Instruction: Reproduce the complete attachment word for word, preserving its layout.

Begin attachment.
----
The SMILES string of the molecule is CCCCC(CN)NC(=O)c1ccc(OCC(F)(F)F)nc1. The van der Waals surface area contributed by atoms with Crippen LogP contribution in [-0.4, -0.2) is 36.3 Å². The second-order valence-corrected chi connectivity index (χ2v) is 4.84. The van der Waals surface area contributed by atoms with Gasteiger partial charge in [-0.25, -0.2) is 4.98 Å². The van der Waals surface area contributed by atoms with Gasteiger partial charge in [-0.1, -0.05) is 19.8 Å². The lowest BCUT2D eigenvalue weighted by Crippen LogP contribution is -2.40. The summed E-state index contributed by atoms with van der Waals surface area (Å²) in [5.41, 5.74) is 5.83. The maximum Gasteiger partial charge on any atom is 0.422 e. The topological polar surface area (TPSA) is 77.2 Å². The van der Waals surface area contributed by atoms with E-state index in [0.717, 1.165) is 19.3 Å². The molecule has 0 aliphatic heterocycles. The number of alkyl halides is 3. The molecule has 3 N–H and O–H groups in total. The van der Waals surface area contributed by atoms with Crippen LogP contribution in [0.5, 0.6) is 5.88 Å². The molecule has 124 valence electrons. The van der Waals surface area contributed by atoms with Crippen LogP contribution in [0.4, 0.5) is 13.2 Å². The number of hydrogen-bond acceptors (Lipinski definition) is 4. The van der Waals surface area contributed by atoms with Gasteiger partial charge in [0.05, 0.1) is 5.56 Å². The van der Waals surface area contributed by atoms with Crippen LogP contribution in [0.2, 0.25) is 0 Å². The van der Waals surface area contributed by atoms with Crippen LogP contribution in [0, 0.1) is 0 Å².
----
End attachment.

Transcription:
The SMILES string of the molecule is CCCCC(CN)NC(=O)c1ccc(OCC(F)(F)F)nc1. The van der Waals surface area contributed by atoms with Crippen LogP contribution in [-0.4, -0.2) is 36.3 Å². The second-order valence-corrected chi connectivity index (χ2v) is 4.84. The van der Waals surface area contributed by atoms with Gasteiger partial charge in [-0.25, -0.2) is 4.98 Å². The van der Waals surface area contributed by atoms with Gasteiger partial charge in [-0.1, -0.05) is 19.8 Å². The lowest BCUT2D eigenvalue weighted by Crippen LogP contribution is -2.40. The summed E-state index contributed by atoms with van der Waals surface area (Å²) in [5.41, 5.74) is 5.83. The maximum Gasteiger partial charge on any atom is 0.422 e. The topological polar surface area (TPSA) is 77.2 Å². The van der Waals surface area contributed by atoms with E-state index in [0.717, 1.165) is 19.3 Å². The molecule has 0 aliphatic heterocycles. The number of alkyl halides is 3. The molecule has 3 N–H and O–H groups in total. The van der Waals surface area contributed by atoms with Crippen LogP contribution in [0.5, 0.6) is 5.88 Å². The molecule has 124 valence electrons. The van der Waals surface area contributed by atoms with Crippen LogP contribution in [0.4, 0.5) is 13.2 Å². The number of hydrogen-bond acceptors (Lipinski definition) is 4. The van der Waals surface area contributed by atoms with Gasteiger partial charge in [0.05, 0.1) is 5.56 Å². The van der Waals surface area contributed by atoms with Crippen LogP contribution in [0.2, 0.25) is 0 Å². The van der Waals surface area contributed by atoms with Crippen LogP contribution in [0, 0.1) is 0 Å².